• by Anonymous Coward on Wednesday May 21, 2003 @02:28PM (#6009206)
        Even when they did teach such things, it wasn't called "Mainframe SysAdmin". You mainly went to school for programming. If you wanted to go the "Systems Programmer" route, you usually started out as an operator (mounting tapes for backups, printing, managing queues), then moved your way into systems programming. Every place I ever worked at never referred to any position as "Mainframe sysadmin". The typical mainframe system is just to big/complex. While mainframe ideology has filtered it's way down to smaller machines, I frankly get tired of people thinking you can be a "sysadmin" for a mainframe. Sorry if I come off as a mainframe bigot, but that's where I started. Yes, I'm in my 40s (with a good 25 years more work ahead of me).
      • by captain_craptacular (580116) on Wednesday May 21, 2003 @03:11PM (#6009631)
        What school did you go to? I graduated 2 years ago and it was ALL about C/C++ and there was a required class in assembler (MIPS).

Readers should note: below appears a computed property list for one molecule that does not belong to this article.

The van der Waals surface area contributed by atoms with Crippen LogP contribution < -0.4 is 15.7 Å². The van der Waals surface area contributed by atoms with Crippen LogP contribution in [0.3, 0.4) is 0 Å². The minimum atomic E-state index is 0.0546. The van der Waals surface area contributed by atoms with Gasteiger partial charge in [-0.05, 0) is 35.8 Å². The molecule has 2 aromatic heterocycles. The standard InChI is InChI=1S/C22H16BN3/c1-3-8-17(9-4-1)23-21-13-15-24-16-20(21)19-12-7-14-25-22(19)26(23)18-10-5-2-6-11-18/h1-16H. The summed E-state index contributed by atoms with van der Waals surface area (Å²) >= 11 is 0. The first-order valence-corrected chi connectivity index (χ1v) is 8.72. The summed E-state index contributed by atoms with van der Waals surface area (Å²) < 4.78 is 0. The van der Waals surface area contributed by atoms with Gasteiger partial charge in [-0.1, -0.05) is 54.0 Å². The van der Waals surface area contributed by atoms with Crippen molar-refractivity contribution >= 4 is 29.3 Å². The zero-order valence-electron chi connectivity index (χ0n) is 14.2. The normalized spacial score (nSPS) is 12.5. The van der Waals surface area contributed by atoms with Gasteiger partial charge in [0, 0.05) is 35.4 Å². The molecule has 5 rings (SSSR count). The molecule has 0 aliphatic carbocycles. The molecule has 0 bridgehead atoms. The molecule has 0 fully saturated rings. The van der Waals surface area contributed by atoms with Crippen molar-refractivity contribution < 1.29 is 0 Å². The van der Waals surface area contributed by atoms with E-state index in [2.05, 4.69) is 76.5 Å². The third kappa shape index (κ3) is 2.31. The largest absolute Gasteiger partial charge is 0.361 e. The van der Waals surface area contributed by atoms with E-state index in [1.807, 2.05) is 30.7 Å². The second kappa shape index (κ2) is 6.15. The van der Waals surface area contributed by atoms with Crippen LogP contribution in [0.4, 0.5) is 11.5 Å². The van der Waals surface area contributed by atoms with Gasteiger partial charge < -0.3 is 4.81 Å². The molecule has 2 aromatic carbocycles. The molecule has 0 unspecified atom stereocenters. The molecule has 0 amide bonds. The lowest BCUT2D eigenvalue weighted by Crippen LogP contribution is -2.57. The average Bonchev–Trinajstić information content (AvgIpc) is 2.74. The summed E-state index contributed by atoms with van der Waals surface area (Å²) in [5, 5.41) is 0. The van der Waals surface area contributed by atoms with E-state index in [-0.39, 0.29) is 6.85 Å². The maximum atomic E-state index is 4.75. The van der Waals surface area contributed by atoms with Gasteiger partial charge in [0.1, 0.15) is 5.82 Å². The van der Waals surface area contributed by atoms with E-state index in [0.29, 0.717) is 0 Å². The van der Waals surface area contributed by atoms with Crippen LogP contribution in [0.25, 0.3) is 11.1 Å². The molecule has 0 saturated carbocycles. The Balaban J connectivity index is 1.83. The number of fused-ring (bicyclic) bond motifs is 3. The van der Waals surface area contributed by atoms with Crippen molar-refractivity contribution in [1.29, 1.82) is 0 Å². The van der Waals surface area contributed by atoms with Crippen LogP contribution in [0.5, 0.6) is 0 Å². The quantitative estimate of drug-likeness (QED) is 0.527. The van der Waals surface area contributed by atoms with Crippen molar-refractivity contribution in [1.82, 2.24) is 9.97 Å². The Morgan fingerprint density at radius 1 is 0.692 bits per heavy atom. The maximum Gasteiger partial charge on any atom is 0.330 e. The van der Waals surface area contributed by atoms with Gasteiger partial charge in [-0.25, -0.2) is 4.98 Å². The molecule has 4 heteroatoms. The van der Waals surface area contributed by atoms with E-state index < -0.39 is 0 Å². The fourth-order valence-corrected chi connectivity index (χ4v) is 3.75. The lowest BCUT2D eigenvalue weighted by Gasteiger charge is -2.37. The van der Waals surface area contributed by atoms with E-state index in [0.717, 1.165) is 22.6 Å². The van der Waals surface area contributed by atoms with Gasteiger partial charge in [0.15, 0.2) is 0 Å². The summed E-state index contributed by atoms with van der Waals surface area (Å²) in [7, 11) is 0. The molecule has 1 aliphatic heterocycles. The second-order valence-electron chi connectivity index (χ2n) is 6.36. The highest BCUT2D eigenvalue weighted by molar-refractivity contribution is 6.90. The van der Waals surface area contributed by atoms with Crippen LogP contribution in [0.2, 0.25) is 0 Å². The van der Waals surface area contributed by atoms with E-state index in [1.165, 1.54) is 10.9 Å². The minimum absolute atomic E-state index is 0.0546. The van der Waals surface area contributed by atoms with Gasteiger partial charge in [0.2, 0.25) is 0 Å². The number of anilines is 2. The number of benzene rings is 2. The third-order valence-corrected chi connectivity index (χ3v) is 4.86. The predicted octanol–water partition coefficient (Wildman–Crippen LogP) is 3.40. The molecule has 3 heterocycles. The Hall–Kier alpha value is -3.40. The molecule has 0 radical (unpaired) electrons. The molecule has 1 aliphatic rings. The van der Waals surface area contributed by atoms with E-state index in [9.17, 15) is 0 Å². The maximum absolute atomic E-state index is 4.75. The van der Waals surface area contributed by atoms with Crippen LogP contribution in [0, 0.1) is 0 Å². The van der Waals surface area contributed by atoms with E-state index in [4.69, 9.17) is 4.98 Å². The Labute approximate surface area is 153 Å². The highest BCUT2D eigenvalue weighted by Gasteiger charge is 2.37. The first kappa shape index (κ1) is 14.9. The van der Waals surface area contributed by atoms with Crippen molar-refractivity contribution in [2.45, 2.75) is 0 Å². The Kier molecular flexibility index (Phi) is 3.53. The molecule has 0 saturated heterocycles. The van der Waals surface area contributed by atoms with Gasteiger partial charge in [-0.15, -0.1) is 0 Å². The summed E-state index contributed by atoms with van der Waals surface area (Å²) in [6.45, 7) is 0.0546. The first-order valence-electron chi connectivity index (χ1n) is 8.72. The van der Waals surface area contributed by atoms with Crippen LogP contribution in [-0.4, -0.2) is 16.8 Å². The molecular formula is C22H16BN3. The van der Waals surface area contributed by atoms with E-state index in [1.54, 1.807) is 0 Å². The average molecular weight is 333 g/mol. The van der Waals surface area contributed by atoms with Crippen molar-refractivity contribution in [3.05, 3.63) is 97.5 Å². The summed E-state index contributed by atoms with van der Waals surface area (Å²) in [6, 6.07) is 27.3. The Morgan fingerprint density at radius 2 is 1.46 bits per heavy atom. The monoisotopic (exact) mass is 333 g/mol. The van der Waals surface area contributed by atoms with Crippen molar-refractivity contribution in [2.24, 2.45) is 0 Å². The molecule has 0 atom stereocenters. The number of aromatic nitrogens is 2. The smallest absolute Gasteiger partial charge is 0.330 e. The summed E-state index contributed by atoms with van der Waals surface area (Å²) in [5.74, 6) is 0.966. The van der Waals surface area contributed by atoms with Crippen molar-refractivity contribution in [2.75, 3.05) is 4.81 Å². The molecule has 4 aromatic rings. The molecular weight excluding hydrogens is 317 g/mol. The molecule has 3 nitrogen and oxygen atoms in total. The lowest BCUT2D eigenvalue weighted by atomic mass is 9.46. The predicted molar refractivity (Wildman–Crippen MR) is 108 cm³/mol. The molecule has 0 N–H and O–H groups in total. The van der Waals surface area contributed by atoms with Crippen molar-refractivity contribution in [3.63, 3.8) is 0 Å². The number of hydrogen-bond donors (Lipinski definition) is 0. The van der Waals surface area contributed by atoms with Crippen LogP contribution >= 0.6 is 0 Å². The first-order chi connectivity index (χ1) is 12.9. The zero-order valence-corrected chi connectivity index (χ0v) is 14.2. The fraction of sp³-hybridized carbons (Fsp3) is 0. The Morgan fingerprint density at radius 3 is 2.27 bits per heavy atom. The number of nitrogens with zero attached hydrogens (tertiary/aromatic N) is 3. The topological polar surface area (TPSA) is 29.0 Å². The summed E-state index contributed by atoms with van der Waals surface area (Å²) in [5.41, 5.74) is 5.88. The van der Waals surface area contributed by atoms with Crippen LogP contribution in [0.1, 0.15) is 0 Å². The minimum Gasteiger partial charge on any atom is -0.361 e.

I was under the (possibly mistaken) impression that most CS schools were harping on C/C++ because if you knew them, you could learn almost any language quickly because >50% of them are based on C, use C syntax, use C++ object constructs, etc...
      • by LePrince (604021) on Wednesday May 21, 2003 @03:59PM (#6010086)
        Hire me ! I have plenty of experience with RPG. I finished Final Fantasy 1 to 3, 7 to 10, and I promise I'll do my best while working for you to finish the new releases on time. I also have good experience with Secret of Mana, Breath of Fire, 7th Saga, Zelda, and many others...

        Oh, not THAT kind of RPG... ;-)

    • by StandardDeviant (122674) on Wednesday May 21, 2003 @02:07PM (#6008990) Homepage Journal